Every footfall takes me further from the girl in the car park, up in the mountains I am changed. Conflicts, stresses, worries that have been rolling in my head can be sweated out, sorted, and resolved.
As I head up into the hills this time though, its to remember and rejoice in a life that was. My dad showed me the mountains, first in south Africa and then in Scotland. Not always willing, too proud to admit I might enjoy the days out, I complained and grumbled. But ultimately those days have formed some of my strongest memories.
Finally a week of summer arrived and it was in short shorts and a T that I headed up into the Arrocher alps, with the incredible skyline of the cobbler looming above. Its been a year already. Its come around too fast, this anniversary. It seems unfair, I haven’t had a chance to fully accept, understand or grieve. I want to force the date back, not ready to believe its been so long. Not ready for so little to have changed.
My feet wind me up the path, past the Narnain boulders and up the the coll. Its late evening and the dusty sunlight casts beautiful shadows. For now I have the hills to myself and all of the freedom that comes with it.
A splash through the boggy shoulder before heading upwards to the biggest of the alps, Ben Ime. High above I can see its rocky knolled summit. A pause to splash water over my face and arms before carrying on up, past the mountain sheep. Their life looks so simple, so easy in the golden light. Finally the summit appears, and the view opens up all the way to the Ben, still heaped in snow.
I remember doing the CMD with my dad, when i was twelve. In sharp contrast with the sunshine it was a claggy, windy day. We got lost and I remember scrambling, holding his feet onto small ledges, terrified of a fall. Unable to see anything, the relief at stumbling onto the ruin and being able to follow the huge cairns down. A proper experience, 12 hours on the hill,and at the time, a huge achievement.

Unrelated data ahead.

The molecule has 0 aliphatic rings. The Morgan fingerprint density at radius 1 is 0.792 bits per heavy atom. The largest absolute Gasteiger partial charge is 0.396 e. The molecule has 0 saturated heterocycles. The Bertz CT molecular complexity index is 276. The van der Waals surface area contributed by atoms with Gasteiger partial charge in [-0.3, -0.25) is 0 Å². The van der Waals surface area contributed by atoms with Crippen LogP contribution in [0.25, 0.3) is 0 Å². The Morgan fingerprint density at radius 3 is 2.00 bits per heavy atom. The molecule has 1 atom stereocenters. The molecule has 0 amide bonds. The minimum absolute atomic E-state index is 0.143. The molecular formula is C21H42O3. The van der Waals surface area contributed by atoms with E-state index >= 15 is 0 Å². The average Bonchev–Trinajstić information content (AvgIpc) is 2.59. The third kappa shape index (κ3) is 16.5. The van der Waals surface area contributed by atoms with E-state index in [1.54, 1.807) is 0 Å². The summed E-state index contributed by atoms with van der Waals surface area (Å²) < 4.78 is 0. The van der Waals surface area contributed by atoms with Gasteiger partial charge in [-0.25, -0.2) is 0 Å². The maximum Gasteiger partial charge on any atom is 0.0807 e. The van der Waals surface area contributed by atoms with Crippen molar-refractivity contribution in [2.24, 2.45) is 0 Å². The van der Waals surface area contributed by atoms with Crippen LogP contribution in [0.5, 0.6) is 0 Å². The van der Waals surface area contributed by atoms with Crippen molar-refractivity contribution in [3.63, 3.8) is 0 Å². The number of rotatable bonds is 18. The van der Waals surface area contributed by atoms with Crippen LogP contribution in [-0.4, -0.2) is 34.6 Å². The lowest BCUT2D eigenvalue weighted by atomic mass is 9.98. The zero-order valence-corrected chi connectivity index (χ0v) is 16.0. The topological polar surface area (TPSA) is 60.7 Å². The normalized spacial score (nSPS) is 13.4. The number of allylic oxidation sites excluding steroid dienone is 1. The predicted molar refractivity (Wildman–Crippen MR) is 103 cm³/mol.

Watching the sun lazy sink into the horizon, i lay my bivi kit out and prepare to snuggle up for the night. A cold breeze chills my skin and i huddle into the sleeping bag. As im about to drift of, noises. Im joined for the night by three men, also taking advantage of the great weather. We joke, what are the chances. I guess so close to Glasgow it was wishful thinking for some solitude up here.
The night passes slowly, cold and breezy. Stars far above cast down memories of being shown the signs and looking through the telescope to the full moon, tonight its a thin sliver. The wild, strange dreams that come with bivvying plague me in the night and im grateful when the sky finally lightens. Pinks and blues grow stronger before finally the sun rays hit me and start to warm me though. Shivering its time to get up and head down.
Ankles crunching, stiff shouldered I run back down. Joyous in the morning sun I meet a french runner at the coll and send him up Ben Narnain while I make tracks up the cobbler. Then its a fast wheeling descent to the carpark, meeting a few confused early morning walkers.
I reach the van calmer and more balanced than when i left it twelve hours earlier. The sadness remains, but I am thankful for what was, and the memories I still have.